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UC Davis wins grant to reduce health disparities, get more doctors to practice in rural California

The California Oregon Medical Partnership to Address Disparities in Rural Education and Health aims to increase the number of doctors in rural areas.

DAVIS, Calif. —

The University of California, Davis hopes to funnel more physicians into rural areas and improve health outcomes for northern California’s most vulnerable populations with the help of a grant from the American Medical Association (AMA).

The five-year, $1.8 million grant will allow medical schools at UC Davis and its partner, Oregon Health and Science University, to create the California Oregon Medical Partnership to Address Disparities in Rural Education and Health (COMPADRE). The partnership aims to reduce physician shortages in rural areas of northern California and southern Oregon, increase access to health care providers and improve the health of patients from ethnic and racial groups who are disproportionately affected by certain conditions.

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“Two universities from two different states working together on a border region is an important and unique element of the project that will allow us to make a difference in addressing problems that have lingered for a long time in each of our states,” said Dr. Mark Henderson, associate dean for admission and outreach for the UC Davis School of Medicine.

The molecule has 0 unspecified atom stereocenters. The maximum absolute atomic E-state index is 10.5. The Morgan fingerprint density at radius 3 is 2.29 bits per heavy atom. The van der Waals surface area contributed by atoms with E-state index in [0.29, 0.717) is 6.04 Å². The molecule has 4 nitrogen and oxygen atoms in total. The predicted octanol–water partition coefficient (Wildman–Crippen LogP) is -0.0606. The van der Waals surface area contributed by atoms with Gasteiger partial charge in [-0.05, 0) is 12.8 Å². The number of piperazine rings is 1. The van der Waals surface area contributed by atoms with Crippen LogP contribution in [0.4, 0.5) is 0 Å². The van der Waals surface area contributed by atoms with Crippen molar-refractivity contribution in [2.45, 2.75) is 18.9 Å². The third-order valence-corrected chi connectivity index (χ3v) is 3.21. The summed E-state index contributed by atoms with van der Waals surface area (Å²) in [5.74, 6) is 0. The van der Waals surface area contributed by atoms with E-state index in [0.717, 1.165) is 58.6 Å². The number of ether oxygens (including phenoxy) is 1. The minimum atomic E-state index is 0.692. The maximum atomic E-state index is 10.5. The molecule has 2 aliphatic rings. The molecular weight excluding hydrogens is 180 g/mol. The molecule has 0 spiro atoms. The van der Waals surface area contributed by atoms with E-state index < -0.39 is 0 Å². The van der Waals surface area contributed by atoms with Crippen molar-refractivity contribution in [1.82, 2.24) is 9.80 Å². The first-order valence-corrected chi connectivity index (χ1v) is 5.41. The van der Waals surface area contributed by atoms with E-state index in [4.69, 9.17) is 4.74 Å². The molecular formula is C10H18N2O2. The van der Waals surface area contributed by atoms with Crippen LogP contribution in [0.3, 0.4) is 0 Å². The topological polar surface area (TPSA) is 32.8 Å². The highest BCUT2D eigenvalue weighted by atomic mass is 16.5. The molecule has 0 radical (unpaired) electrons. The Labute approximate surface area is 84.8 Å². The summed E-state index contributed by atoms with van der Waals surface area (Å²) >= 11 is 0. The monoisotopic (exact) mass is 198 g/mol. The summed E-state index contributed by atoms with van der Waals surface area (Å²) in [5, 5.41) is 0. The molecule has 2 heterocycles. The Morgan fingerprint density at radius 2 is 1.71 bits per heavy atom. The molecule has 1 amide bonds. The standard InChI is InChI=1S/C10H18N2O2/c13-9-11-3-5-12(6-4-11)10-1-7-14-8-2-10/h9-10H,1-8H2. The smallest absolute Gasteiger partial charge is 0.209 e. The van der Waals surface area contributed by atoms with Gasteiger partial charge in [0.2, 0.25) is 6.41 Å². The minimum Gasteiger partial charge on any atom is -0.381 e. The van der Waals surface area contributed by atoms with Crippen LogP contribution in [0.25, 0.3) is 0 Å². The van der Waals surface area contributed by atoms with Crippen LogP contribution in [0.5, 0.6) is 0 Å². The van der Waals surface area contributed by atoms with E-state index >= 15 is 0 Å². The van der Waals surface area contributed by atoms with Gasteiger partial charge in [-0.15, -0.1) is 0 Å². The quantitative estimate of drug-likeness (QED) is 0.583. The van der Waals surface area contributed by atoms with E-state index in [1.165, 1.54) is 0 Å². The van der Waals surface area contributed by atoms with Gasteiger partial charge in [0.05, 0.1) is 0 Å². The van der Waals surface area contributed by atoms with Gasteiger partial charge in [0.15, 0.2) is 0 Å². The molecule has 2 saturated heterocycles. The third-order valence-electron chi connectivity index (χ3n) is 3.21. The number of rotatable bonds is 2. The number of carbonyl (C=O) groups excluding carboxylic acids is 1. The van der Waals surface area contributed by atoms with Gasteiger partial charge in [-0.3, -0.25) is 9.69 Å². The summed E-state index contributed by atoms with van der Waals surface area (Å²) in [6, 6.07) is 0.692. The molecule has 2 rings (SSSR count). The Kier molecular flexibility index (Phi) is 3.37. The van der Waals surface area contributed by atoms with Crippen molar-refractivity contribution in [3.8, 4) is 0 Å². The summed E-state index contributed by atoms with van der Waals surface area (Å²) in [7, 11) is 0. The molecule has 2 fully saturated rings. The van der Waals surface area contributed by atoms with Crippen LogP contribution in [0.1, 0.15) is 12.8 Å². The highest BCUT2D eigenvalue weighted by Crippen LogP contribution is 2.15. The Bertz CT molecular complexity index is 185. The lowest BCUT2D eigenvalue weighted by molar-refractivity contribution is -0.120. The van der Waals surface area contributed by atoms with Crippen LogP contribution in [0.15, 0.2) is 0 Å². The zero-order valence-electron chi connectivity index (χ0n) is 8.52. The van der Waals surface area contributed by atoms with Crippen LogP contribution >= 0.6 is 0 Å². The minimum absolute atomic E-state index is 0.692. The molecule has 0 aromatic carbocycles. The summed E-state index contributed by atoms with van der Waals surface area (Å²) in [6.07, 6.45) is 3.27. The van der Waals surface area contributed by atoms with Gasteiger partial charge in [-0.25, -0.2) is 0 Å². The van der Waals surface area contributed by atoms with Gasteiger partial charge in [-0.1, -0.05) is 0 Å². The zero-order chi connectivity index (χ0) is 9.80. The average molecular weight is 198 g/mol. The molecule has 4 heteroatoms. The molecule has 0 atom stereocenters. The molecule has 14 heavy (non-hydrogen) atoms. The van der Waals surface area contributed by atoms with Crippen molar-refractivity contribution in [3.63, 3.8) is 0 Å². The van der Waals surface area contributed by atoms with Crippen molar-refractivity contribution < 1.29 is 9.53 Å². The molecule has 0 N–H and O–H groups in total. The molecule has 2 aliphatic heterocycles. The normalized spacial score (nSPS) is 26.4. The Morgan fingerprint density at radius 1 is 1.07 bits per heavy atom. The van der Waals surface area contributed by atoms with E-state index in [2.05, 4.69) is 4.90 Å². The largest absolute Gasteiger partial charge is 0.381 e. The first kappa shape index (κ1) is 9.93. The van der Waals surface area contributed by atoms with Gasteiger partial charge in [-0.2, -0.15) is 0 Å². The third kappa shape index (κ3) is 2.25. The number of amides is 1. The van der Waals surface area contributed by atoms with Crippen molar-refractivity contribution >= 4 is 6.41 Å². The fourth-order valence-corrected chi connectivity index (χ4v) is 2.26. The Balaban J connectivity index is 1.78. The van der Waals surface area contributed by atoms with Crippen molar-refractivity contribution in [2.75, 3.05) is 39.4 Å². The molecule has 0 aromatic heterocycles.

Henderson said California has more of an issue with uneven distribution of physicians rather than a shortage. He said Los Angeles, San Francisco and San Diego have plenty of physicians.

“The problem is a lack of physicians in the Central Valley, Inland Empire, and the frontier region near the northern California southern Oregon border.”

Henderson said students are more likely to practice medicine in or near the region where they received their training. He said the project will try to attract and recruit more students who come from rural areas.

“We need to encourage more students who have grown up in rural areas to pursue a medical degree. People who come from rural areas are more likely to have experienced the shortages in their own home community. Therefore, they are more connected and more likely to want to go back and serve those communities,” Henderson said.

COMPADRE will place hundreds of medical students and resident physicians at 10 health care systems, 16 hospitals and a network of Federally Qualified Health Center partners throughout Northern California and Oregon to train under faculty and community physicians.

Students and residents will provide services in seven medical specialities: family medicine, pediatrics, internal medicine, general surgery, psychiatry, OB/GYN and emergency medicine.

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